Laudrup’s men on verge of history

When the final whistle sounded at the Liberty Stadium on Wednesday 23rd January, a little bit of history was made. Michael Laudrup's men reached their first major cup final and, should they go on to beat Bradford City at Wembley, the Dane and his men will rubber stamp themselves as perhaps the greatest team in the Swans' long history.

Laudrup’s men on verge of history

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January 29th, 2013

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Swansea’s rise through the leagues has been inspiring and well documented, from the start under Kenny Jackett to promotion under Brendan Rodgers, they now stand ninety minutes away from lifting their first cup since the 2005-06 LDV Vans Trophy. For a club who as recently as 2004 were in the bottom tier of the Football League, it could be quite the topping to the story.

Their progression through the Capital One Cup this season has been fairly comfortable, despite some of the names they’ve faced along the way. They opened up with a 3-1 victory over Barnsley in August before facing what has so far proven to be possibly their biggest test. They faced Crawley Town at Broadfield and had to come from behind, a Garry Monk goal in the 90th minute eventually sealing a 3-2 victory.

Onwards they marched to Anfield and a first meeting with their old manager Brendan Rodgers. Swansea brushed aside the eight time winners and defending champions; even the arrival of Luis Su├írez, Raheem Sterling and Steven Gerrard as substitutes couldn’t stop the visitors from claiming a thoroughly deserved 3-1 success. That set up a quarter final against Middlesbrough, a game which they won thanks to a late Seb Hines own goal and for the very first time they had reached the semi-finals of the competition.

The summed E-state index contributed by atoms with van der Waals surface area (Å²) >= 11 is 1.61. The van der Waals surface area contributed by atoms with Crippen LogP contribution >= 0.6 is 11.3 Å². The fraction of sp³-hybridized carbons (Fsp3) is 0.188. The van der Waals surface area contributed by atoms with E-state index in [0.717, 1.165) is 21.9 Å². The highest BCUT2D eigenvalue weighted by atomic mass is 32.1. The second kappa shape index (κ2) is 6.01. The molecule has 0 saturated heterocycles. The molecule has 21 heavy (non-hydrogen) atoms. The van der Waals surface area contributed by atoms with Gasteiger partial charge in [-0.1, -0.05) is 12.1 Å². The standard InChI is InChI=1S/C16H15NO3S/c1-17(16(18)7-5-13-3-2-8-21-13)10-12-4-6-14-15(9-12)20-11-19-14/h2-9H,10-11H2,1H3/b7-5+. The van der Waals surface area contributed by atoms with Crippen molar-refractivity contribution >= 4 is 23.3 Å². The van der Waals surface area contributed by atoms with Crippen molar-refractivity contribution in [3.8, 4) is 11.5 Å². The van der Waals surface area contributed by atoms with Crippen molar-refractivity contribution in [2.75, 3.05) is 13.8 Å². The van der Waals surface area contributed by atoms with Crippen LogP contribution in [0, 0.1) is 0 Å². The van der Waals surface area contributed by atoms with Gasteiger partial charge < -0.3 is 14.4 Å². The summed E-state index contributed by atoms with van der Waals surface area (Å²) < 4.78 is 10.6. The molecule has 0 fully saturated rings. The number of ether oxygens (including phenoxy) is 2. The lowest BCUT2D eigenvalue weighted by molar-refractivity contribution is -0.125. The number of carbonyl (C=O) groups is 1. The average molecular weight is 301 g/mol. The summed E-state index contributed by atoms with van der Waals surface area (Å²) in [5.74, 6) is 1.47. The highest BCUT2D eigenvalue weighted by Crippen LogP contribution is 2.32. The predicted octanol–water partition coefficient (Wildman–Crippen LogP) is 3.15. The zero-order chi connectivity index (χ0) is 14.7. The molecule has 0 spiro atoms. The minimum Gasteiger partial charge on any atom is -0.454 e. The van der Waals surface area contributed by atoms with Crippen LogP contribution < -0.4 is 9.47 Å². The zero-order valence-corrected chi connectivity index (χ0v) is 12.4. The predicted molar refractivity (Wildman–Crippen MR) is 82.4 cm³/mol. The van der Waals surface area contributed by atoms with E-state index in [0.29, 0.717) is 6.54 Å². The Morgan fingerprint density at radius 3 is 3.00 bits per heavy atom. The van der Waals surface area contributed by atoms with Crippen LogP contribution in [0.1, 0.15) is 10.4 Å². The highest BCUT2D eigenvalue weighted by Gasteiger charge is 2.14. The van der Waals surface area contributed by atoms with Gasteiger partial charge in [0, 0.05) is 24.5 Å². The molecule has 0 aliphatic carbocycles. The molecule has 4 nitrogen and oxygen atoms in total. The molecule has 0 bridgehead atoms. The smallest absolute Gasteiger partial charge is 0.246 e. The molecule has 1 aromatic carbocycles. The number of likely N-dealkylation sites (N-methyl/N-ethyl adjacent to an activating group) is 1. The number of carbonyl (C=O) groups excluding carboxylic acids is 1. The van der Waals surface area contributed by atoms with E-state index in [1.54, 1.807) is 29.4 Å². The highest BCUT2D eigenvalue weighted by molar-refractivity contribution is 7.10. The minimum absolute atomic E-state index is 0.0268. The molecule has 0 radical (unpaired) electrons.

When the semi-final draw was made, the overwhelming favourites to line up in the final at Wembley were Aston Villa and Chelsea. Villa’s problems and capitulation against Bradford is a whole other story, but Swansea’s performance and victory at Stamford Bridge was the stuff their fans had only dreamed of. Chelsea looked strong in the early stages, but two disastrous mistakes from Branislav Ivanovic allowed first Michu and then Danny Graham to score, ensuring that Swansea took their first victory at Chelsea in some 87 years.

The return leg may have been overshadowed by the controversy surrounding Eden Hazard’s red card, but the fact is that happened in the 80th minute of the game, and Swansea’s disciplined play would also certainly have seen them into the final regardless of whether the Belgian remained on the field or not. After the seven minutes of added time had been negotiated, the final whistle sounded and the party started.

Even when they secured their play-off victory in 2011, the idea that Swansea could so quickly become an established and competitive Premier League force seemed an unlikely one. There were many, myself included, who predicted their instant fall and return to the Football League, but in the eighteen months since their arrival in the top flight they have been one of the most refreshing teams to watch, and should they crown their achievement on Sunday February 24th by lifting their first major trophy, there will have been few sides as deserving.

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